5781 High Holy Day Sermons

Shana Tova and welcome to 5781! To watch Rabbi Blumofe’s and Rabbi Swedroe’s inspiring sermons from the High Holy Day season, please check out the recordings below.

Erev Rosh Hashanah

Rosh Hashanah Day 1

Rosh Hashanah Day 2

Kol Nidrei

Yom Kippur

Meditations Read during Services

Meditation Before Hineni (author: unknown)

Here I stand, pixilated and buffering before You, streaming on behalf of your people Israel, even though my wifi is insufficient for the task. Therefore, as I stand frozen before you because my internet connection is unstable, I beseech you—the platforms of Zoom, Facebook, and AT&T, and Shulcloud—I plead for help as I livestream my prayers for those I represent and who have entrusted me with the shul’s Zoom login credentials.

Do not judge them for my poor video quality, nor charge them because of my personal search history. Let there be no service outage to obstruct my prayer. Accept my prayer as the prayer of one who is uniquely qualified—someone who is wearing pants and is in a pleasant, well-lit room. Remove all firewalls and passwords.  May my prayer reach the cloud.

Praised are You, who unmutes everyone’s prayers.

VIDUI (authors: unknown)

For the misdeeds  that we have committed before You.

We appealed to authority — as opposed to our getting involved

We harbored bias blind spots —  ignoring the impact of bias on our own judgment.

We cherry-picked evidence — ignoring contradictory evidence.

We created double standards

We made our egos and reputations most important to us 

We feigned openness to evidence when really we had no intent of ever changing our minds.

We let groupthink and social pressures shape our beliefs and distort our reasoning.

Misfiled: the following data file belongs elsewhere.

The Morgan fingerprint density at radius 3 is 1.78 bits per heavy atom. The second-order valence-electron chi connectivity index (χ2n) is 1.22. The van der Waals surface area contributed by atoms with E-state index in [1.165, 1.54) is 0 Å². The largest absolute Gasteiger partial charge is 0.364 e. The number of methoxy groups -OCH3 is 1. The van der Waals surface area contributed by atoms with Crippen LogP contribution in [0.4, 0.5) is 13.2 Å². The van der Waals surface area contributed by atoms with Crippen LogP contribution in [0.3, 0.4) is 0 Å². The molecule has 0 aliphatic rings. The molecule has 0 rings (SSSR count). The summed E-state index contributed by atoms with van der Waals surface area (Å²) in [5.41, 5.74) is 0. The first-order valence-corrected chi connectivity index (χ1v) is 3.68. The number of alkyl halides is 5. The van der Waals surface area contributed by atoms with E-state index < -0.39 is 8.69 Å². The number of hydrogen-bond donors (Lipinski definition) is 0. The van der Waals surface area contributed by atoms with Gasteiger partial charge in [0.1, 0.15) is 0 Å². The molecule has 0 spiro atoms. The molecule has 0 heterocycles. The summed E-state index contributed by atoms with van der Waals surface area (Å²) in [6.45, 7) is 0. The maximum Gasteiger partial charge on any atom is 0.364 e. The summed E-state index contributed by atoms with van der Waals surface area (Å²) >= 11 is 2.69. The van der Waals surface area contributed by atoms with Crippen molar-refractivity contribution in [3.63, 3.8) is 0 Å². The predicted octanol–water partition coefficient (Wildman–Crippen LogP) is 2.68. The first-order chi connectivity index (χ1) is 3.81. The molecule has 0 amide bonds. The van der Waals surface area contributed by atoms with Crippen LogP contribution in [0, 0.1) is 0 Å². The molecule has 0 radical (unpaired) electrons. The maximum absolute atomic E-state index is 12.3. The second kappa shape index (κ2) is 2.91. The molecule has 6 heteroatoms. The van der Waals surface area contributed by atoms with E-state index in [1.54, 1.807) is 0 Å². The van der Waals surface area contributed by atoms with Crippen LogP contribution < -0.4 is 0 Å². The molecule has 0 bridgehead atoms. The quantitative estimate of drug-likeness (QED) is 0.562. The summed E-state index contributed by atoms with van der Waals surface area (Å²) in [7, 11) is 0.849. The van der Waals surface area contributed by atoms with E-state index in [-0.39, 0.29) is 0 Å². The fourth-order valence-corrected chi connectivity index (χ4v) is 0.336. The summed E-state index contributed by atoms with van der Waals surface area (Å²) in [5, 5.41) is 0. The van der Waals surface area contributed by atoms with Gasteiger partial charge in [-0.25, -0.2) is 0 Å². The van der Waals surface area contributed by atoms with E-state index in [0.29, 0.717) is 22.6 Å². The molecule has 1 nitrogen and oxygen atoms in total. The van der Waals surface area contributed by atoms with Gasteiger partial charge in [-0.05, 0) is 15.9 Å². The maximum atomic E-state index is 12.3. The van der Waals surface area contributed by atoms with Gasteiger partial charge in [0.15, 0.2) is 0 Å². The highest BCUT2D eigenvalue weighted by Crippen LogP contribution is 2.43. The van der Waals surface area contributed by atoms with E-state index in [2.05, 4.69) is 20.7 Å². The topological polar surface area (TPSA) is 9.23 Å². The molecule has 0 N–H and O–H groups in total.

We branded as heresy conclusions we disliked, impeding intellectual debate and open-ended inquiry.

We created ideological echo chambers, surrounding ourselves with homogeneous thinking to shield ourselves from dissenting ideas.

We jumped to conclusions, judged issues (and people) without hearing alternative sides or doing sufficient research.  

We acted as know-it-alls, professing to have knowledge we did not, and having too much pride to answer a question with “I don’t know.”

We lost our curiosity, stopped listening to others, and became focused instead on winning debates and scoring points.

We engaged in magical thinking, positing positions without evidence.

We made ourselves naïve and dogmatic, neglecting to educate ourselves to think critically, especially concerning our own beliefs.

We ostracized dissenters in our in-group who pointed out our errors or who acknowledged valid points that disagreed with our own.

We conflated possibility with probability, deeming “possible” explanations on equal footing with explanations backed by the weight of evidence.

We were quasi-scientific, employing jargon but failing to apply the methods or rigor of science.

We ridiculed and leveled ad hominem attacks at people as a substitute for addressing their arguments.

We made straw person arguments, knocking down inaccurate and feeble versions of opponents’ positions.

We used trojan horse tactics, smuggling in wild speculation by surrounding it with well-established facts.

We were unyielding, refusing to acknowledge when a valid point was made by the other side.